CM . . .
. Volume XII Number 5 . . . . October 28, 2005
Peter McPhee wades into the murky waters of stalking in this short, accessible novel directed at older teenage girls who are trying to cope with the teen dating scene. Sixteen-year-old Emily and her best friend, Morgan, both work for the gay Ethan as waitresses at the Cyber Taste Café on Calgary's Ninth Avenue as an after school job. Carefree, outgoing Morgan gently teases Emily over a new boy, Daniel, but both of them are repulsed and yet intrigued by geeky Michael who pursues Emily in a scary, persistent manner. Michael sends Emily gifts, gushing email and cards which she uneasily keeps in a shoebox. In typical high-school-girl fashion, neither girl thinks of telling a parent about Michael's behaviour, but, because Michael fixes the computers at the café, they share their misgivings with Ethan, who does keep an eye out for their safety. In revenge for Emily's having dated Daniel, Michael viciously insults Emily on the café's website, and the parents and police are finally contacted. Emily's trusting parents eventually regret that they never lock their doors when a remote-controlled camera is found in Emily's bedroom. In a frightening climax, Michael escapes the authorities, firebombs the café and is badly burned along with Daniel. Emily takes a student exchange to Europe, and Michael becomes a permanent resident in a locked psychiatric ward. The novel ends with a creepy couple of pages in Michael's voice telling how he is already reading Emily's email from Europe to her parents.
This short, compelling novel will be very attractive to girls who are uneasy about the dating scene. Emily's bad grade 9 experience with Justin, who hit her when she wouldn't have sex with him, and Emily's hesitant approach to Daniel's advances will feed right into girls' insecurity.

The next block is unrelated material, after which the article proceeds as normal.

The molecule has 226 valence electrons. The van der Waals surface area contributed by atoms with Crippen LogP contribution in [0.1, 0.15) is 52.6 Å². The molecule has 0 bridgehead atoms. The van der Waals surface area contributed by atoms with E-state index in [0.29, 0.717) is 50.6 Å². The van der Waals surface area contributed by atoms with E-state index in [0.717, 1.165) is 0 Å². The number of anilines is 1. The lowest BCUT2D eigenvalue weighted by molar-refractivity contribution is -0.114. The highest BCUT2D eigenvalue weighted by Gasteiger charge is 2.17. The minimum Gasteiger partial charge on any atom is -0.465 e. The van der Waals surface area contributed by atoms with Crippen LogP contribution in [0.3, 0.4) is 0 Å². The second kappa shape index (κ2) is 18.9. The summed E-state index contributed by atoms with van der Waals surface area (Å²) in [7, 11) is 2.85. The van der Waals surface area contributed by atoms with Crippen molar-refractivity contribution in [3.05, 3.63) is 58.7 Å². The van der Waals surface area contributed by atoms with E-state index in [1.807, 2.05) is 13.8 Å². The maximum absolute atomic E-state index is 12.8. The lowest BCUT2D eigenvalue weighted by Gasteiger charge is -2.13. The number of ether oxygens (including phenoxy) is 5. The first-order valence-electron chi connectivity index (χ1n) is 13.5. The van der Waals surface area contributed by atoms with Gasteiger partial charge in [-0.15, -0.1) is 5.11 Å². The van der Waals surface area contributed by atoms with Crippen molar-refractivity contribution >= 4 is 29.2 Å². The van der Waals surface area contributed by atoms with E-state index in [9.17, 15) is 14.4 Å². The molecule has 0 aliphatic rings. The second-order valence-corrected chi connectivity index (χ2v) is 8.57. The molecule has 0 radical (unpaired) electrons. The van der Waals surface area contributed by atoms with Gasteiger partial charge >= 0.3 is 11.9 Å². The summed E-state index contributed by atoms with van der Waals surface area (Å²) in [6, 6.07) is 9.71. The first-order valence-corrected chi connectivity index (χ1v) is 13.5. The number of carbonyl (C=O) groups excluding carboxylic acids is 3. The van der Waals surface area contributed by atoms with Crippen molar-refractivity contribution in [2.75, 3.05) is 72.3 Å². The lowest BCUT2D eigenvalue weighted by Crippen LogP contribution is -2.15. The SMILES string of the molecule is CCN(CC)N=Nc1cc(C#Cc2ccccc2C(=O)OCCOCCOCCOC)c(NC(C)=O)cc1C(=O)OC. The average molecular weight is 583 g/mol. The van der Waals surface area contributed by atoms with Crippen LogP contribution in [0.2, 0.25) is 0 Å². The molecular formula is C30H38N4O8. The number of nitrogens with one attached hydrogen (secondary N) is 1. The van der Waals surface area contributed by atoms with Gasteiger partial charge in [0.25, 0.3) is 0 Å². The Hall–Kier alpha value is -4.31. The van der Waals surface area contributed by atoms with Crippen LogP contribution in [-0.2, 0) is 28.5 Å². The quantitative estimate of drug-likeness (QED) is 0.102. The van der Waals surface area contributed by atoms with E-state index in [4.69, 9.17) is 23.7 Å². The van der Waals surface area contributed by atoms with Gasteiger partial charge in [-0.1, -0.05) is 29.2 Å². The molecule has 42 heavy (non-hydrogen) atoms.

Emily, Morgan and Daniel are well-drawn, typical older teens trying to take control of their own lives. Emily's laid back music teacher parents are adored by all the young people, including Emily, and they do come through in the emergency climax at the end. The gay Ethan and his partner Joel are not stereotypical, only compassionate older men who help the younger people. Michael's delusional behaviour is named as erotomania, and the difficulties that police and foster parents have with mentally ill people are made very clear. The police are shown to be gentle, but thorough and competent.
Although McPhee makes an effort to set this novel in Calgary, its action could be happening in any large Canadian city, and so it will appeal across the country and even in the U.S.
McPhee nicely balances the up-to-date banter between teens with the hair-raising horror of an innocent girl's unawareness of her stalker. The mood is full of dramatic irony, with the reader gradually realizing that the trusting nature of Emily and her parents is going to result in tragedy.
It's unfortunate that the issue of Emily's finding the carefully arranged shoebox full of pornographic pictures and innocent wedding shoes on a satin pillow is not resolved. The reader doesn't know if Emily ever does show this creepy talisman to her parents or to the police. The other niggling question is why Emily's mother never addressed the issue of Justin's abuse. Media-savvy teens will think it odd that cell phones and text messaging are not an integral part of Emily's world and Michael's assault. This book will raise the issue of stalking, making it an acceptable topic of conversation. Readers will recognize their own danger and their own strengths.
Joan Marshall of Winnipeg, MB, is a recently retired high school teacher-librarian.
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Copyright © the Manitoba Library Association. Reproduction for personal use is permitted only if this copyright notice is maintained. Any other reproduction is prohibited without permission.